View attachment 653437

It isn't the fastest but it's fast enough and I have to carry it to air up anyway. No extra parts specifically for airing down and I can easily vary the pressure around the rig (e.g. I generally set front tires, rear tires, and trailer tires to different pressures according to usage).
I LOVE this thing. I have the higher pressure version with a six foot hose and use it in the shop and out in the wild. Standing up and away from the tire valve with a gauge right under your nose is fantastic. It also has a pretty good flow rate compared to other inflators I have used.
 

Regcabguy

Expedition Leader
I have the ARB deflator but the Coyote Enterprises deflators are much more convenient. I have the Coyote Enterprises preset to a specific PSI, but can use the ARB deflator when needing 'custom' pressure settings that are different than the coyote's.
USA made too. They look good.
 

Roaddude

Long time off-grid vanlife adventurist
View attachment 653398

$12 Keychain deflator from my local shop.

Dead-nuts simple - I start at the front-left corner and thread one on, then work my way around the vehicle. By the time I've got all four tires hissing, I go back to the front tire and start checking it with a gauge. When that one is down to the correct pressure, I make another trip around the van and pull each one off after checking again with a gauge.

It takes very little time and it's too simple to fail or give me errors. The time-delay to remove the valve cap and thread on the next deflator gives me the time I need to move from tire to tire without having to worry about one tire getting deflated too far. I have never understood using any other method that requires more expensive or complicated equipment.
.
Same, though what I've been using for couple years is the TeraFlex; looks identical though yours was less expensive than this one is now. Prices have been going up on all sorts of gear.

I have the ARB Deflators and one from Boulder Tools that you can preset desired low pressure. What I've found, though, is that these are always close at hand, right on my keychain or console and that, like @Herbie, I can start with one wheel, work my way around, and by the time I get back to the first wheel it is down about where I want.

The more I'm out wandering, the more I reach for the simplest, most efficient, tool, and that I am rarely in so much of a rush that I am concerned about a couple minutes time messing with air pressure. It's actually when I check my tread, lean my head into wheel wells to inspect, just generally do a check.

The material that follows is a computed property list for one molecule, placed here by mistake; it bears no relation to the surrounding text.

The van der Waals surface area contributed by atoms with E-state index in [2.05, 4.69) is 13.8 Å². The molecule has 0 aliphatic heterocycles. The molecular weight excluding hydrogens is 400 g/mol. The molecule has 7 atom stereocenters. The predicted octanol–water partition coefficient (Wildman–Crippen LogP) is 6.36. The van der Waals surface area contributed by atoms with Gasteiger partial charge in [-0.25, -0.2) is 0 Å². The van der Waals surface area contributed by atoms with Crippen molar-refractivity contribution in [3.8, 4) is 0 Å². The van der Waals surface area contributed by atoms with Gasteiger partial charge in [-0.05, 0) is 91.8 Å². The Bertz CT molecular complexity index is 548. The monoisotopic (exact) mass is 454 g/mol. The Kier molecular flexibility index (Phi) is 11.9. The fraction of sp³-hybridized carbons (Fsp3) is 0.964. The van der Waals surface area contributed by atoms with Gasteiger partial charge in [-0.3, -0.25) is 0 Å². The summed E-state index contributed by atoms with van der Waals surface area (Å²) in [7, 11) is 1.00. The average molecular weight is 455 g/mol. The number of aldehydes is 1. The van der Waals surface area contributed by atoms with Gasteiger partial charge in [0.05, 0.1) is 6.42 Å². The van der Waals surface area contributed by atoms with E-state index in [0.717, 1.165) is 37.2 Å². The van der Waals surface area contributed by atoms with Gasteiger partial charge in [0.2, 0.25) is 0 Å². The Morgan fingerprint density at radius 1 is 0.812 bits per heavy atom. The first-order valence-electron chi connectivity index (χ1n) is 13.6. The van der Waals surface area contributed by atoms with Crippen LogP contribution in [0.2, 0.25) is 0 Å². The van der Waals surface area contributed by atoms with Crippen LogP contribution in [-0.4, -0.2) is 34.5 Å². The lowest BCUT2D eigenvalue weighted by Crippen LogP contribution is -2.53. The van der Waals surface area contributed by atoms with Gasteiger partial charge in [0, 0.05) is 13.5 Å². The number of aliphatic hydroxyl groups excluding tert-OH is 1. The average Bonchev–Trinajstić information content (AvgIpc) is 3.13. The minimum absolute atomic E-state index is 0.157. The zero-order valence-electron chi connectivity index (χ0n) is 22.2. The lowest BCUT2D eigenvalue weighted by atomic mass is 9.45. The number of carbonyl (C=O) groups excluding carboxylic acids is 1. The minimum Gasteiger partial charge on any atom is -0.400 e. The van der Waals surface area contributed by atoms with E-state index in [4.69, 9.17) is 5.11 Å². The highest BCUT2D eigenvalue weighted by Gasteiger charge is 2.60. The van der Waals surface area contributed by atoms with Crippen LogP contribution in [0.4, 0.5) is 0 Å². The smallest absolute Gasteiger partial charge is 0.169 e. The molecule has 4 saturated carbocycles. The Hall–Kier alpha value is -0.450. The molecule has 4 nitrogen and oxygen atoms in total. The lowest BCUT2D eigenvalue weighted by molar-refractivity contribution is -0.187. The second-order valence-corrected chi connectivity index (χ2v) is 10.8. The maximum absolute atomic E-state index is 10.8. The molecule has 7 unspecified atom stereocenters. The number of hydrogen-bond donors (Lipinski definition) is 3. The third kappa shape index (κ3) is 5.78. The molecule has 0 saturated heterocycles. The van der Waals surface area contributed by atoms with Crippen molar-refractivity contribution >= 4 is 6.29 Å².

Even after a year of not going anywhere, I knew right where this was today and didn't have to unpack or open anything or dig for it.

terraflex_5933-700.jpegterraflex_5934-700.jpg


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roving1

Well-known member
I use this:
View attachment 653437

It isn't the fastest but it's fast enough and I have to carry it to air up anyway. No extra parts specifically for airing down and I can easily vary the pressure around the rig (e.g. I generally set front tires, rear tires, and trailer tires to different pressures according to usage).
I am always a little surprised more people don't use a similar device. I use more or less the same that came with my Viaair compressor. It's fast enough and in a group the guys with deflators or valve core removers seem to finish airing down their tires and then proceed to screw around anyways so I see almost no real world time saving gains.

But what I never get is I almost never air down to the exact same pressure. It's always depends on the task. Beach sand, sandy track, mud and rock, smoothing out bumps, splitting the difference between off-roading and still being able to go 65 on pavement for a bit. Setting automatically to one pressure seems more trouble than it's worth to me.

Also on the filling side I have seen people use their ARB twin compressor to fill the tires super fast and then pop a pressure gauge on and off 4 times per tire until they get where they want. That seems like an annoying effort compared to just having an in line gauge.

Being able to stand up and fill while reading the gauge is great as well.